Norway and Germany support Ecuador in emission reductions

Norway and Germany have agreed to pay Ecuador for verified reductions in greenhouse gas emissions from forests. The payments will be used, among other things, to strengthen Ecuador’s forest governance, carbon reporting and REDD+ initiatives. FAO will support implementation through the UN-REDD Programme, and Germany will also provide a further US$2.6 million to strengthen in-country capacity. Read more (Spanish)

Upcoming meetings and events

 Collaborative Partnership on Forestsevents calendar, including:

New publications and videos


Articles co-authored by FAO Forestry staff published in specialist journals


iForest, biogeosciences and forests

Philosophical Transactions of the Royal Society B (Biological Sciences)


Our forest, our future: conserving and managing biodiversity in the South Pacific, Gaua Island, Vanuatu Global Environment Facility and FAO Subregional Office for the Pacific Islands

Pacific islands are on the frontline of natural disasters and their survival may depend on the integrity of their ecosystems. The video Our forests, our future was produced on Gaua island, where the Government of Vanuatu and the local people have proposed the establishment of a World Heritage site. FAO and the Global Environment Facility are assisting efforts to conserve Vanuatu's biodiversity.

Unasylva: a stroll down memory lane

In this series, we feature extracts from early editions of Unasylva, FAO Forestry’s international journal of forestry and forest industries.

Trees, food production and the struggle against desertification

In all the photographs attempting to convey the tragedy of the people of arid, drought-stricken Africa, there is a constant, almost permanent thread: whenever there is hunger, there is first ecological misery – lack of water, lack of trees, sometimes not even a sparse grass cover, but everywhere there is dust raised by a hot and dry wind. Arid Africa is naked, thirsty, hungry. Even more alarming, this parched land has in recent years stretched inexorably south. Poverty is now moving insidiously down to the once rich areas of the Sudano-Sahelian and Sudanian regions, the region of the trees.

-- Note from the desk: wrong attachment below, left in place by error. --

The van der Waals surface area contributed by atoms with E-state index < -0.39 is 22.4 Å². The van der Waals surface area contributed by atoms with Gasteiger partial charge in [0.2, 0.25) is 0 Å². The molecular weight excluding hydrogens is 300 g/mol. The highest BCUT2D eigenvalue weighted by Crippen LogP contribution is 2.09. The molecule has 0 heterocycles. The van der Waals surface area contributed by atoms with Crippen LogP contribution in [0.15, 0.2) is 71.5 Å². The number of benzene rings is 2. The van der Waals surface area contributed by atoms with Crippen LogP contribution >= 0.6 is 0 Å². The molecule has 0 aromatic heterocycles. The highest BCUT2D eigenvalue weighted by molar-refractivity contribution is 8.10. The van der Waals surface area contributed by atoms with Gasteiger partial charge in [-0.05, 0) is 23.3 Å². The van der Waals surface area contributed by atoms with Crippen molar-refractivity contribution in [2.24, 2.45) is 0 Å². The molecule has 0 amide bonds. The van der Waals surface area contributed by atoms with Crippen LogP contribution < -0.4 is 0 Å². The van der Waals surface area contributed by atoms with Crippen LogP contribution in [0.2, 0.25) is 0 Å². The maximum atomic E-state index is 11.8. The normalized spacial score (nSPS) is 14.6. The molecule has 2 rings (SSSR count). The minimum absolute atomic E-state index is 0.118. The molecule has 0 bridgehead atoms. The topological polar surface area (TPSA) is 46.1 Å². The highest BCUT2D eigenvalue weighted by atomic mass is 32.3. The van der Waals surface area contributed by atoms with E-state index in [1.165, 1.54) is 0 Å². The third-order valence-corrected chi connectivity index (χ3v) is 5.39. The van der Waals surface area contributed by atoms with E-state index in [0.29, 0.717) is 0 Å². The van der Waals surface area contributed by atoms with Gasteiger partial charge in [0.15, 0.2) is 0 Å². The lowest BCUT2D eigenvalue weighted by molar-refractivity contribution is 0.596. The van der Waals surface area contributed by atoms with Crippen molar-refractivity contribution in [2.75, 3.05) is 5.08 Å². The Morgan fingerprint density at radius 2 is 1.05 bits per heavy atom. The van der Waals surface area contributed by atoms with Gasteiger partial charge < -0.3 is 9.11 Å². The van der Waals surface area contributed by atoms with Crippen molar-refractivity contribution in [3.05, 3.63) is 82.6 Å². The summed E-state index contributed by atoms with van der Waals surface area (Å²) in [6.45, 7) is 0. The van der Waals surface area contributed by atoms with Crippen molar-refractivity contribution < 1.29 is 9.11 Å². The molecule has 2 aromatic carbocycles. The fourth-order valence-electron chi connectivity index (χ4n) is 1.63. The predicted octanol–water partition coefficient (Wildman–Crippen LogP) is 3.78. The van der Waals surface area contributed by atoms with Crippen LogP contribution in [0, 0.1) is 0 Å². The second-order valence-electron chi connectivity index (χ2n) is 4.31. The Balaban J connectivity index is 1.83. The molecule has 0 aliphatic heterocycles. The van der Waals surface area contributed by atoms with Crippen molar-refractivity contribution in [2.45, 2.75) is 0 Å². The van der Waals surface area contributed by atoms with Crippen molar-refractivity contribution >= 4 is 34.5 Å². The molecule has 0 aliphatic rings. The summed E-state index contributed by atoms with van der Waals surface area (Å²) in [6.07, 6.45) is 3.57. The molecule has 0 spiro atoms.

In order to ensure a normal human existence, free from crises of hunger and in an environment with a minimum of stability, what can the forest and the trees provide in terms of food production and the fight against barren landscapes and desertification? It has always been recognized, albeit superficially, that forest and trees had an important role to play, and now this role is becoming increasingly evident. What seems less evident, however, is a real knowledge of the elements ... capable of restoring this role and giving it a significance proportional to the magnitude of the present problem. Equally absent is a full awareness of the steps to be taken and of the appropriate programmes to be implemented in order to achieve this rehabilitation and increase the effective contribution of natural plant formations to solving the problems of hunger and desertification. This means switching from bucolic amateurism to real food production, from small woods to the widespread and continuous presence of trees in the agricultural landscape of the area.

The variety and wealth of natural plant species found in forests, savannahs and fallows that can provide food are surprising. Especially remarkable is the fact that during almost any period of the year there is a species, a tree or a bush that can produce something to eat. ...

El Hadji Mbara Sène

Director of Forests of the Republic of Senegal, Coordinator of FAO's International Year of the Forest activities (1985) (and Former Director, FAO Forest Resources Division)

Unasylva, 37(150), 1985, pages 19-26

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last updated:  Friday, December 13, 2013